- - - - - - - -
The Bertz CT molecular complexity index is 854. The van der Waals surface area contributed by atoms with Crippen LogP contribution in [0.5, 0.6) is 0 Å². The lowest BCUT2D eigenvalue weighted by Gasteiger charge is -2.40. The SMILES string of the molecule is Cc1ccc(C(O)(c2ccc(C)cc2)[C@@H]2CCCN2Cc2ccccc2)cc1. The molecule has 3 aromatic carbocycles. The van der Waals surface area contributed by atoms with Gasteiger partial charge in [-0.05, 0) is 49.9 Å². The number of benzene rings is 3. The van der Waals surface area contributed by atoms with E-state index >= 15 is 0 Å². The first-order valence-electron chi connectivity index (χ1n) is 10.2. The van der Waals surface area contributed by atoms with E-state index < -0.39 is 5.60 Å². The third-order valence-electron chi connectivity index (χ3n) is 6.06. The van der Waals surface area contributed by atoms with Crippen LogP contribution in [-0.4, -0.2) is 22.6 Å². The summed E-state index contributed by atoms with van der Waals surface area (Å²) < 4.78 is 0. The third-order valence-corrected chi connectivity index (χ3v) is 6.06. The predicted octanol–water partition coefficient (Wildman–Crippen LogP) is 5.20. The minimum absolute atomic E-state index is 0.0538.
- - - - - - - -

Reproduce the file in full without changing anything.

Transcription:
The Bertz CT molecular complexity index is 854. The van der Waals surface area contributed by atoms with Crippen LogP contribution in [0.5, 0.6) is 0 Å². The lowest BCUT2D eigenvalue weighted by Gasteiger charge is -2.40. The SMILES string of the molecule is Cc1ccc(C(O)(c2ccc(C)cc2)[C@@H]2CCCN2Cc2ccccc2)cc1. The molecule has 3 aromatic carbocycles. The van der Waals surface area contributed by atoms with Gasteiger partial charge in [-0.05, 0) is 49.9 Å². The number of benzene rings is 3. The van der Waals surface area contributed by atoms with E-state index >= 15 is 0 Å². The first-order valence-electron chi connectivity index (χ1n) is 10.2. The van der Waals surface area contributed by atoms with E-state index < -0.39 is 5.60 Å². The third-order valence-electron chi connectivity index (χ3n) is 6.06. The van der Waals surface area contributed by atoms with Crippen LogP contribution in [-0.4, -0.2) is 22.6 Å². The summed E-state index contributed by atoms with van der Waals surface area (Å²) < 4.78 is 0. The third-order valence-corrected chi connectivity index (χ3v) is 6.06. The predicted octanol–water partition coefficient (Wildman–Crippen LogP) is 5.20. The minimum absolute atomic E-state index is 0.0538.